TIME editor Rick Stengel announced the choice on NBC's "Today" program on Wednesday:
"We are in the midst of historic cultural and demographic changes," Time managing editor Richard Stengel said in announcing its choice. "And Obama is both the symbol and in some ways the architect of this new America."
"He's basically the beneficiary and the author of a kind new America - a new demographic, a new cultural America that he is now the symbol of," he said.The magazine's White House correspondent Michael Scherer wrote a lengthy essay describing what he terms as the "Obama effect:"
"He won re-election despite a higher unemployment rate than anybody's had to face in basically in 70 years. He's the first Democrat to actually win two consecutive terms with over 50 percent of the vote. That's something we haven't seen since Franklin Delano Roosevelt," Stengel said, citing the president who served during the Great Depression and World War Two.
"It could be measured — in wars stopped and started; industries saved, restructured or reregulated; tax cuts extended; debt levels inflated; terrorists killed; the health-insurance system reimagined; and gay service members who could walk in uniform with their partners..."Scherer notes what was curiously one of the least commented-on aspects of Obama himself during the election cycle, his basic likeability:
In an age of lost authority, Obama had managed to maintain his. In group after group, the voters told the researchers they believed the President was honest, lived an admirable personal life and was trying to do the right thing. “Here’s what I heard for 18 months,” Simas says. “‘I trust his values. I think he walked into the worst situation of any President in 50 years. And you know what? I am disappointed that things haven’t turned around.’ But there was always that feeling of ‘I am willing to give this guy a second shot.’”In a passage guaranteed to make Republicans' heads explode:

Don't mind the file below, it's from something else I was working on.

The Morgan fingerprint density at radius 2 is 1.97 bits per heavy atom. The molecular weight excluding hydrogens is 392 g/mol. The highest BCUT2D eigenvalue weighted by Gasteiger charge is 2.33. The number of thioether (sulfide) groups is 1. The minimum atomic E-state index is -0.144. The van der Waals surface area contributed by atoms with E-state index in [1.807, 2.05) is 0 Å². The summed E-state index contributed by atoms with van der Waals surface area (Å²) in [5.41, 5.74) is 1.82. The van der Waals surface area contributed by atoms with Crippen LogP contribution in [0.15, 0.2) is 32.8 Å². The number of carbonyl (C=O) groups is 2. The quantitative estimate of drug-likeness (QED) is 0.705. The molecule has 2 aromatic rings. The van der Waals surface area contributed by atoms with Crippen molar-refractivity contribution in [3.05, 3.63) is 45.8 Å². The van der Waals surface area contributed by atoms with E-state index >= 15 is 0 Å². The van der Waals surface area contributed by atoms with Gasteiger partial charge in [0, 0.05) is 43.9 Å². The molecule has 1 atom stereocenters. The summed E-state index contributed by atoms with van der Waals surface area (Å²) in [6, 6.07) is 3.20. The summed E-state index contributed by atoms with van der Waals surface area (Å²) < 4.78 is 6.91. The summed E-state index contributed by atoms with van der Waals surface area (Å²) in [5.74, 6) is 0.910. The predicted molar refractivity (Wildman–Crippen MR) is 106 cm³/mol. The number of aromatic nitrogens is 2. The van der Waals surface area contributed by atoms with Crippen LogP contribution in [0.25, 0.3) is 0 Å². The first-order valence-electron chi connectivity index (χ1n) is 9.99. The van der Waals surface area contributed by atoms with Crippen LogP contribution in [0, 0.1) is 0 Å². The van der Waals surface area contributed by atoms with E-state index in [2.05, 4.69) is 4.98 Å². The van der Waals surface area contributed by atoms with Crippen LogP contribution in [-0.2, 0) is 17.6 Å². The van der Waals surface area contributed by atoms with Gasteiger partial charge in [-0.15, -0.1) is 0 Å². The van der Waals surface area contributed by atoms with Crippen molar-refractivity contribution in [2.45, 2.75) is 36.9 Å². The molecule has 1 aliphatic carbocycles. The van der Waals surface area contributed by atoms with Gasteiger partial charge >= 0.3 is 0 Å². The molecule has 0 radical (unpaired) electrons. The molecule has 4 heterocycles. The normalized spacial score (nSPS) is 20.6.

In different rooms, behind different one-way mirrors, Republicans made the same discovery. “There was almost nothing that would stick to this guy, because they just liked him personally,” Katie Packer Gage, Romney’s deputy campaign manager, said after the election.
Obama says he long ago decided that he should not compare himself to Lincoln. But he nonetheless begins his second term with a better sense of what is possible in his job as well as what is not, something Lincoln struggled with as well. “You do understand that as President of the United States, the amount of power you have is overstated in some ways,” Obama says. “But what you do have the capacity to do is to set a direction.” He has earned the right to set that direction and has learned from experience how to move the country. After four of the most challenging years in the nation’s history, his chance to leave office as a great President who was able to face crises and build a new majority coalition remains within reach.Stengel:
"For finding and forging a new majority, for turning weakness into opportunity and for seeking, amid great adversity, to create a more perfect union, Barack Obama is TIME's 2012 Person of the Year."